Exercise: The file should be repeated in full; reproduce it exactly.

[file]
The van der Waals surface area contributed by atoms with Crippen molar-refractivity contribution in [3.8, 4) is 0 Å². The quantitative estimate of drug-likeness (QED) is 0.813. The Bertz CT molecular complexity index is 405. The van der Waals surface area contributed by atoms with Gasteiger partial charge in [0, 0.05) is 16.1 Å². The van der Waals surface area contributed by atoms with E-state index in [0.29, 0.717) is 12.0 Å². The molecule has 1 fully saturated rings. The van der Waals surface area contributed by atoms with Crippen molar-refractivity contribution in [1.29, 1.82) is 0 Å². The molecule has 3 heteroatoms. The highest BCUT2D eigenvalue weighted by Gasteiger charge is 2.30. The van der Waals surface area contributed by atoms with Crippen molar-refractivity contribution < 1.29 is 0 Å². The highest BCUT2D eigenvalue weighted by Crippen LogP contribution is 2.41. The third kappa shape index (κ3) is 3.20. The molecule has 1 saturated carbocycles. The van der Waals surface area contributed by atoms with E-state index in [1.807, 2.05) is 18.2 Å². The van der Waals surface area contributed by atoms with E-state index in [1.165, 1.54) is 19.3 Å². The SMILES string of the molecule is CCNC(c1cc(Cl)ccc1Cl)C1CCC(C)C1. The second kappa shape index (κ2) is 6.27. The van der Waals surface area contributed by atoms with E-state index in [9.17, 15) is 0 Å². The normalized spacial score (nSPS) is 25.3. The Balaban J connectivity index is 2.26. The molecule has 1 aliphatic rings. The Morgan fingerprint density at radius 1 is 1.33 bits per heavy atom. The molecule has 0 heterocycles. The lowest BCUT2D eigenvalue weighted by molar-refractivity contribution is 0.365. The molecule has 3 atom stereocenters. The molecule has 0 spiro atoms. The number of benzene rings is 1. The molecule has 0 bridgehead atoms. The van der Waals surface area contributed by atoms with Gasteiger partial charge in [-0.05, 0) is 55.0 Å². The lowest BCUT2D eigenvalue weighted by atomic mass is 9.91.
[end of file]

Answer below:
The van der Waals surface area contributed by atoms with Crippen molar-refractivity contribution in [3.8, 4) is 0 Å². The quantitative estimate of drug-likeness (QED) is 0.813. The Bertz CT molecular complexity index is 405. The van der Waals surface area contributed by atoms with Gasteiger partial charge in [0, 0.05) is 16.1 Å². The van der Waals surface area contributed by atoms with E-state index in [0.29, 0.717) is 12.0 Å². The molecule has 1 fully saturated rings. The van der Waals surface area contributed by atoms with Crippen molar-refractivity contribution in [1.29, 1.82) is 0 Å². The molecule has 3 heteroatoms. The highest BCUT2D eigenvalue weighted by Gasteiger charge is 2.30. The van der Waals surface area contributed by atoms with Crippen molar-refractivity contribution < 1.29 is 0 Å². The highest BCUT2D eigenvalue weighted by Crippen LogP contribution is 2.41. The third kappa shape index (κ3) is 3.20. The molecule has 1 saturated carbocycles. The van der Waals surface area contributed by atoms with E-state index in [1.807, 2.05) is 18.2 Å². The van der Waals surface area contributed by atoms with E-state index in [1.165, 1.54) is 19.3 Å². The SMILES string of the molecule is CCNC(c1cc(Cl)ccc1Cl)C1CCC(C)C1. The second kappa shape index (κ2) is 6.27. The van der Waals surface area contributed by atoms with E-state index in [9.17, 15) is 0 Å². The normalized spacial score (nSPS) is 25.3. The Balaban J connectivity index is 2.26. The molecule has 1 aliphatic rings. The Morgan fingerprint density at radius 1 is 1.33 bits per heavy atom. The molecule has 0 heterocycles. The lowest BCUT2D eigenvalue weighted by molar-refractivity contribution is 0.365. The molecule has 3 atom stereocenters. The molecule has 0 spiro atoms. The number of benzene rings is 1. The molecule has 0 bridgehead atoms. The van der Waals surface area contributed by atoms with Gasteiger partial charge in [-0.05, 0) is 55.0 Å². The lowest BCUT2D eigenvalue weighted by atomic mass is 9.91.